On March 12th, the United States saw over 1.3 million passengers board an aircraft. A record since the start of the crisis, the March numbers bode well for travel heading into the summer and beyond. Airlines are seizing on demand for leisure travel and laying on additional flights in high-demand markets, showing an appetite for travel amid declining case counts and increasing vaccinations.
A new record set on March 12th
On March 12th, 1,357,111 passengers passed through a TSA security screening checkpoint. This beat out the previous record of January 3rd by about 30,000 additional passengers. January 3rd’s numbers were influenced by the winter holiday surge, though numbers slid in the weeks after.
This is the first time in a year that air travel numbers have been this high. The last day when the TSA saw more than 1.3 million people cross through a security checkpoint was on March 15th, 2020, when 1.5 million people flew onboard an aircraft in the US.
March proves to be a good month for airlines
After tempered expectations for the first quarter in January, improving demand trends brought a far better March than many had previously anticipated.
Of the 12 days of the month for which there is readily available TSA data, seven of those days have seen passenger numbers cross one million, with another two days over 950,000 passengers.
Even Tuesday and Wednesday passenger numbers have been high and are key indicators for the recovery:
- Tuesday, March 2nd: 743,134 passengers
- Wednesday, March 3rd: 782,727 passengers
- Tuesday, March 9th: 823,210 passengers
- Wednesday, March 10th: 955,177 passengers
Tuesdays and Wednesdays are normally higher business travel days, as leisure customers prefer to plan their trips around the weekends. Seeing higher passenger numbers on these days indicates growing strength in leisure passengers and in some other market segments, which is good news for airlines.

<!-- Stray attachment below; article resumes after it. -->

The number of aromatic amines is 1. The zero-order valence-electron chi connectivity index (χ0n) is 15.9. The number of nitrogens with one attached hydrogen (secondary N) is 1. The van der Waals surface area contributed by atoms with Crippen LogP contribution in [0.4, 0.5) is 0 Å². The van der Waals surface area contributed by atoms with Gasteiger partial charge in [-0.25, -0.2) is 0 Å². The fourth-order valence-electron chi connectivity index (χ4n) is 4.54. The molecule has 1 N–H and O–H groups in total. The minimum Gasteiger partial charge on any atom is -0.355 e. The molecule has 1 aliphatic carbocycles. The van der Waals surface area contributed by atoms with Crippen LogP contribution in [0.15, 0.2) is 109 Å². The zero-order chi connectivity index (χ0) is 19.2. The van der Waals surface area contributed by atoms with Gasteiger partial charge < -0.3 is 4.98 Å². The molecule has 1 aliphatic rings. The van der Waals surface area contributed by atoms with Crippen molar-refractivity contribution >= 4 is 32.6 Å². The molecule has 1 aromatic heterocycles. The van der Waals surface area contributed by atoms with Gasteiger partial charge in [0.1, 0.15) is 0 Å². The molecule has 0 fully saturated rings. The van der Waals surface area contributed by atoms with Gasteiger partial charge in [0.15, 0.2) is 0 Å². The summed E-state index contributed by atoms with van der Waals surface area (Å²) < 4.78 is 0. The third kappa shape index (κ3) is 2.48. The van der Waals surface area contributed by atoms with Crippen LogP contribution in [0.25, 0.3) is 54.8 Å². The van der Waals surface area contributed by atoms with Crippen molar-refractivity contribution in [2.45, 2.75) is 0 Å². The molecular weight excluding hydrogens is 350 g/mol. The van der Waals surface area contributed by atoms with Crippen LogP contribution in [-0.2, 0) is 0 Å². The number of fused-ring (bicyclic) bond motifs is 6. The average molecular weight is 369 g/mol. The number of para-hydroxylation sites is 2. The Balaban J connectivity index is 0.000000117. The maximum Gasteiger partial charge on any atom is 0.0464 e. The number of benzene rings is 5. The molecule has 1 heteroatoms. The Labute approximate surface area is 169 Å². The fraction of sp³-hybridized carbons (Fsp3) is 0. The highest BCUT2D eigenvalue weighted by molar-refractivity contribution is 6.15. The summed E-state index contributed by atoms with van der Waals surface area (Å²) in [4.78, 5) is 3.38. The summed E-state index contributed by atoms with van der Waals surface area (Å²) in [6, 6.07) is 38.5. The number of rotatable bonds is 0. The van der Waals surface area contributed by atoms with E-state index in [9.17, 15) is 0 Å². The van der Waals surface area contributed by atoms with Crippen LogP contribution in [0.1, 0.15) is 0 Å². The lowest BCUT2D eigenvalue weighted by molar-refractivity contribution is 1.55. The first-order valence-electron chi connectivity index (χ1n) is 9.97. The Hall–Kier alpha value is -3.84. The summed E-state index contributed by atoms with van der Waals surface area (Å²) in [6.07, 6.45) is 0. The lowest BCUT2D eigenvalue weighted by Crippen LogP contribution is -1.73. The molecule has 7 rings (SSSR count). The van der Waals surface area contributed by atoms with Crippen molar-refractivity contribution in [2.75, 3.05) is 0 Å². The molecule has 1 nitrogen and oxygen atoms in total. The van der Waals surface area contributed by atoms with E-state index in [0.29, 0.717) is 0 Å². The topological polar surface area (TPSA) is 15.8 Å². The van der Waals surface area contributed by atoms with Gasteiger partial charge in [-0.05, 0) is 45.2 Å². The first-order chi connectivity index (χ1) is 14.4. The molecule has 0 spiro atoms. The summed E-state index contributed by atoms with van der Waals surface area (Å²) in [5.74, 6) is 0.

All in all, over 12.6 million passengers have flown since the start of March, which is an excellent number and is good news for airlines from a spring break perspective.
Heading into the summer
With demand starting to materialize again, most trends from last year are still in effect. International border closures and hesitation in doing long-haul international travel have led many passengers to choose to travel domestically.
As those trends strengthen and long-haul international travel continues to appear depressed, airlines have restructured their route networks and capacity to cater to this growing number of passengers. Bozeman Yellowstone International Airport (BZN) is expecting to see higher passenger numbers than 2019 this summer, and Alaska is getting new services from Delta Air Lines and Boeing 787 flights from American Airlines. Namesake carrier Alaska Airlines is also be growing out of Anchorage. Austin is getting a host of new services from American Airlines.
Beach destinations continue to remain strong. Spirit Airlines is coming to Pensacola, Southwest Airlines is adding Myrtle Beach to its network, and Allegiant Air is planning to grow its first-quarter capacity. Beach destinations are a strong point in Allegiant’s network.
Additional schedule adjustments are expected to come as carriers continue to evaluate their route networks. Expect more summer growth this year, especially as vaccinations roll out and people become more comfortable flying on a plane. This may lead to an increase in widebody utilization on domestic routes.
Have you traveled recently? Do you have travel plans for this month? Let us know in the comments!